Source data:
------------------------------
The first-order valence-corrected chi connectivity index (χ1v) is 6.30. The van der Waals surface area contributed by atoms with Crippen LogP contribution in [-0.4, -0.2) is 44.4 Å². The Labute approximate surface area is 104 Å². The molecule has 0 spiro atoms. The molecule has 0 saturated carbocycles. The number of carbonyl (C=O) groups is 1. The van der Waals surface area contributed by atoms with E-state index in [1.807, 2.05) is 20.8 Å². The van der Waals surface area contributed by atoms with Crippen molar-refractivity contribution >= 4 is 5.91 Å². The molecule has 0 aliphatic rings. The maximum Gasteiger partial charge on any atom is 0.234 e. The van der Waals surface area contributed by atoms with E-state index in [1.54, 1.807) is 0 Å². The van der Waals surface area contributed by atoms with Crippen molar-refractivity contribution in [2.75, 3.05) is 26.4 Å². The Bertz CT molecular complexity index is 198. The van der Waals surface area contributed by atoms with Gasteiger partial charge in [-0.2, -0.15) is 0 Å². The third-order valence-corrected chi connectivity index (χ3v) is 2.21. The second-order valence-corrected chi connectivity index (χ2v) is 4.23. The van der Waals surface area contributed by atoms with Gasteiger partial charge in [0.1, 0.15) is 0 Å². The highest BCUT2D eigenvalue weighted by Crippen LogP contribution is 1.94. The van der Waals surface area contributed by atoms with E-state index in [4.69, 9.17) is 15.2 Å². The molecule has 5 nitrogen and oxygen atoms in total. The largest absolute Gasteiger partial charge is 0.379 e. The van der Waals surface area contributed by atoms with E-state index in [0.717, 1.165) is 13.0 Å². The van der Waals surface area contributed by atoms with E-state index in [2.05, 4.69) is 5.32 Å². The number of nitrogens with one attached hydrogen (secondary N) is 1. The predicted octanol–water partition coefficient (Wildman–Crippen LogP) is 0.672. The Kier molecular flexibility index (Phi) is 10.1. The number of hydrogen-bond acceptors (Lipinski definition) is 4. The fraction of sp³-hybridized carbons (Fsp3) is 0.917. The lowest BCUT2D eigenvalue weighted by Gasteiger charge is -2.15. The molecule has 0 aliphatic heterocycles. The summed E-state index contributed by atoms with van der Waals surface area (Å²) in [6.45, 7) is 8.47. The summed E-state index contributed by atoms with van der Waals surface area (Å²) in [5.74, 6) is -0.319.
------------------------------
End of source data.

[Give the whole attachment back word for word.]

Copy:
The first-order valence-corrected chi connectivity index (χ1v) is 6.30. The van der Waals surface area contributed by atoms with Crippen LogP contribution in [-0.4, -0.2) is 44.4 Å². The Labute approximate surface area is 104 Å². The molecule has 0 spiro atoms. The molecule has 0 saturated carbocycles. The number of carbonyl (C=O) groups is 1. The van der Waals surface area contributed by atoms with E-state index in [1.807, 2.05) is 20.8 Å². The van der Waals surface area contributed by atoms with Crippen molar-refractivity contribution >= 4 is 5.91 Å². The molecule has 0 aliphatic rings. The maximum Gasteiger partial charge on any atom is 0.234 e. The van der Waals surface area contributed by atoms with E-state index in [1.54, 1.807) is 0 Å². The van der Waals surface area contributed by atoms with Crippen molar-refractivity contribution in [2.75, 3.05) is 26.4 Å². The Bertz CT molecular complexity index is 198. The van der Waals surface area contributed by atoms with Gasteiger partial charge in [-0.2, -0.15) is 0 Å². The third-order valence-corrected chi connectivity index (χ3v) is 2.21. The second-order valence-corrected chi connectivity index (χ2v) is 4.23. The van der Waals surface area contributed by atoms with Gasteiger partial charge in [0.1, 0.15) is 0 Å². The highest BCUT2D eigenvalue weighted by Crippen LogP contribution is 1.94. The van der Waals surface area contributed by atoms with E-state index in [4.69, 9.17) is 15.2 Å². The molecule has 5 nitrogen and oxygen atoms in total. The largest absolute Gasteiger partial charge is 0.379 e. The van der Waals surface area contributed by atoms with E-state index in [0.717, 1.165) is 13.0 Å². The van der Waals surface area contributed by atoms with E-state index in [2.05, 4.69) is 5.32 Å². The number of nitrogens with one attached hydrogen (secondary N) is 1. The predicted octanol–water partition coefficient (Wildman–Crippen LogP) is 0.672. The Kier molecular flexibility index (Phi) is 10.1. The number of hydrogen-bond acceptors (Lipinski definition) is 4. The fraction of sp³-hybridized carbons (Fsp3) is 0.917. The lowest BCUT2D eigenvalue weighted by Gasteiger charge is -2.15. The molecule has 0 aliphatic heterocycles. The summed E-state index contributed by atoms with van der Waals surface area (Å²) in [6.45, 7) is 8.47. The summed E-state index contributed by atoms with van der Waals surface area (Å²) in [5.74, 6) is -0.319.